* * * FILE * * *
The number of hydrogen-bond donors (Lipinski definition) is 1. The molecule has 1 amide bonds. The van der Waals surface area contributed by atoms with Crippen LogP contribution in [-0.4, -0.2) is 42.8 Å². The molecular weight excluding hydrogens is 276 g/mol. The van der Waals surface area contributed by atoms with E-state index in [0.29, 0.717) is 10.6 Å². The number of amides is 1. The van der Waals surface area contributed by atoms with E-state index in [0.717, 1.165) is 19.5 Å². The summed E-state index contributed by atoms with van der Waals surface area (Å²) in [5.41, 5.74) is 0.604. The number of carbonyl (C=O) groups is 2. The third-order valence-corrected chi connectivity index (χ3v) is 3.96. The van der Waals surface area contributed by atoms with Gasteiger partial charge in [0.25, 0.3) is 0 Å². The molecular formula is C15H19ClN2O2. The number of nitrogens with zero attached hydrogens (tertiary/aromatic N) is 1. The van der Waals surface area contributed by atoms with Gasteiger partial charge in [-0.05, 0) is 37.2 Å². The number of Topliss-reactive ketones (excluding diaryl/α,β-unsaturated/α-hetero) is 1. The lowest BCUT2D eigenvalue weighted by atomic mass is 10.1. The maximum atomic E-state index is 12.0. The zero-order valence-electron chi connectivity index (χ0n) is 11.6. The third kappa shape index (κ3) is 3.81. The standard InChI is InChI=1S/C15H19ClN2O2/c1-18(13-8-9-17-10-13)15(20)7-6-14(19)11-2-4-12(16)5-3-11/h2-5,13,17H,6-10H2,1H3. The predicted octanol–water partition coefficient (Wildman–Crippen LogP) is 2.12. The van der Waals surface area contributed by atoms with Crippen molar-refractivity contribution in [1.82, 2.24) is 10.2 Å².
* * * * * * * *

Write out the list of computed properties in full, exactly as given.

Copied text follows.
The number of hydrogen-bond donors (Lipinski definition) is 1. The molecule has 1 amide bonds. The van der Waals surface area contributed by atoms with Crippen LogP contribution in [-0.4, -0.2) is 42.8 Å². The molecular weight excluding hydrogens is 276 g/mol. The van der Waals surface area contributed by atoms with E-state index in [0.29, 0.717) is 10.6 Å². The number of amides is 1. The van der Waals surface area contributed by atoms with E-state index in [0.717, 1.165) is 19.5 Å². The summed E-state index contributed by atoms with van der Waals surface area (Å²) in [5.41, 5.74) is 0.604. The number of carbonyl (C=O) groups is 2. The third-order valence-corrected chi connectivity index (χ3v) is 3.96. The van der Waals surface area contributed by atoms with Gasteiger partial charge in [0.25, 0.3) is 0 Å². The molecular formula is C15H19ClN2O2. The number of nitrogens with zero attached hydrogens (tertiary/aromatic N) is 1. The van der Waals surface area contributed by atoms with Gasteiger partial charge in [-0.05, 0) is 37.2 Å². The number of Topliss-reactive ketones (excluding diaryl/α,β-unsaturated/α-hetero) is 1. The lowest BCUT2D eigenvalue weighted by atomic mass is 10.1. The maximum atomic E-state index is 12.0. The zero-order valence-electron chi connectivity index (χ0n) is 11.6. The third kappa shape index (κ3) is 3.81. The standard InChI is InChI=1S/C15H19ClN2O2/c1-18(13-8-9-17-10-13)15(20)7-6-14(19)11-2-4-12(16)5-3-11/h2-5,13,17H,6-10H2,1H3. The predicted octanol–water partition coefficient (Wildman–Crippen LogP) is 2.12. The van der Waals surface area contributed by atoms with Crippen molar-refractivity contribution in [1.82, 2.24) is 10.2 Å².